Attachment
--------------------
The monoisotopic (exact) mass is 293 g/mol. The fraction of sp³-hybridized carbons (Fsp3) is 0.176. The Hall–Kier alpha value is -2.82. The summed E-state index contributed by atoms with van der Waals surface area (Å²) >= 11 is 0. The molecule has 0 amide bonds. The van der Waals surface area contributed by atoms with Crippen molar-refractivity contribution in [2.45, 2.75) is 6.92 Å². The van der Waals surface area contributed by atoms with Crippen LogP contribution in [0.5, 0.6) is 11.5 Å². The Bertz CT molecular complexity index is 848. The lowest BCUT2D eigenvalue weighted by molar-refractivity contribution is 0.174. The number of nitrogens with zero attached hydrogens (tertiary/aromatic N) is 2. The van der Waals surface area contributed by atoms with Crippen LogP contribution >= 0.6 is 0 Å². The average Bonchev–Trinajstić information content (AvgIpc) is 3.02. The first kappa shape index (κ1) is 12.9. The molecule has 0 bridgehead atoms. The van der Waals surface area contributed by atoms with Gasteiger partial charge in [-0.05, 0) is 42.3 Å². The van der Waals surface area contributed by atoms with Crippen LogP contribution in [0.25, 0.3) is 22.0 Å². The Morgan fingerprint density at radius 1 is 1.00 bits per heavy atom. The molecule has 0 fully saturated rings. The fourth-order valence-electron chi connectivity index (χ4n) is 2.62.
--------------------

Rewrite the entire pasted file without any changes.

The monoisotopic (exact) mass is 293 g/mol. The fraction of sp³-hybridized carbons (Fsp3) is 0.176. The Hall–Kier alpha value is -2.82. The summed E-state index contributed by atoms with van der Waals surface area (Å²) >= 11 is 0. The molecule has 0 amide bonds. The van der Waals surface area contributed by atoms with Crippen molar-refractivity contribution in [2.45, 2.75) is 6.92 Å². The van der Waals surface area contributed by atoms with Crippen LogP contribution in [0.5, 0.6) is 11.5 Å². The Bertz CT molecular complexity index is 848. The lowest BCUT2D eigenvalue weighted by molar-refractivity contribution is 0.174. The number of nitrogens with zero attached hydrogens (tertiary/aromatic N) is 2. The van der Waals surface area contributed by atoms with Crippen LogP contribution >= 0.6 is 0 Å². The average Bonchev–Trinajstić information content (AvgIpc) is 3.02. The first kappa shape index (κ1) is 12.9. The molecule has 0 bridgehead atoms. The van der Waals surface area contributed by atoms with Gasteiger partial charge in [-0.05, 0) is 42.3 Å². The van der Waals surface area contributed by atoms with Crippen LogP contribution in [0.25, 0.3) is 22.0 Å². The Morgan fingerprint density at radius 1 is 1.00 bits per heavy atom. The molecule has 0 fully saturated rings. The fourth-order valence-electron chi connectivity index (χ4n) is 2.62.